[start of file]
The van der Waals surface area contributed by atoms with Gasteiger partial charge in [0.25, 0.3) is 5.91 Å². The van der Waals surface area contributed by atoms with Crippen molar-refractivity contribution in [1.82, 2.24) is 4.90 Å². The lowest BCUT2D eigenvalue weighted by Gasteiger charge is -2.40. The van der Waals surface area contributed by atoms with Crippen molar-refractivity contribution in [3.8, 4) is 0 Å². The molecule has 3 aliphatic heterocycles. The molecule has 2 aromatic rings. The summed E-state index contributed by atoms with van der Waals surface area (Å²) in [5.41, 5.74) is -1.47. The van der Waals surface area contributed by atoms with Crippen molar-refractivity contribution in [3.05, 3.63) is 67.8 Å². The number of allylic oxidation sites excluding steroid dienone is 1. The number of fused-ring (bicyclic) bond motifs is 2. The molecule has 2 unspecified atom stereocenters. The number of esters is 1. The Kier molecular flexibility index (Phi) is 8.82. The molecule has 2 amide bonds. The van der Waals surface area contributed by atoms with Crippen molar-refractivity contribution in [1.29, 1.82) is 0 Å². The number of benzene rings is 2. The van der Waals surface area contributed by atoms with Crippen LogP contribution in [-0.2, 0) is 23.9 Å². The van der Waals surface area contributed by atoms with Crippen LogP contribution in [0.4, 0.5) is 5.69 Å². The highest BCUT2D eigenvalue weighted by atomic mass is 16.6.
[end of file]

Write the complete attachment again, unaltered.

The van der Waals surface area contributed by atoms with Gasteiger partial charge in [0.25, 0.3) is 5.91 Å². The van der Waals surface area contributed by atoms with Crippen molar-refractivity contribution in [1.82, 2.24) is 4.90 Å². The lowest BCUT2D eigenvalue weighted by Gasteiger charge is -2.40. The van der Waals surface area contributed by atoms with Crippen molar-refractivity contribution in [3.8, 4) is 0 Å². The molecule has 3 aliphatic heterocycles. The molecule has 2 aromatic rings. The summed E-state index contributed by atoms with van der Waals surface area (Å²) in [5.41, 5.74) is -1.47. The van der Waals surface area contributed by atoms with Crippen molar-refractivity contribution in [3.05, 3.63) is 67.8 Å². The number of allylic oxidation sites excluding steroid dienone is 1. The number of fused-ring (bicyclic) bond motifs is 2. The molecule has 2 unspecified atom stereocenters. The number of esters is 1. The Kier molecular flexibility index (Phi) is 8.82. The molecule has 2 amide bonds. The van der Waals surface area contributed by atoms with Crippen molar-refractivity contribution in [1.29, 1.82) is 0 Å². The number of benzene rings is 2. The van der Waals surface area contributed by atoms with Crippen LogP contribution in [-0.2, 0) is 23.9 Å². The van der Waals surface area contributed by atoms with Crippen LogP contribution in [0.4, 0.5) is 5.69 Å². The highest BCUT2D eigenvalue weighted by atomic mass is 16.6.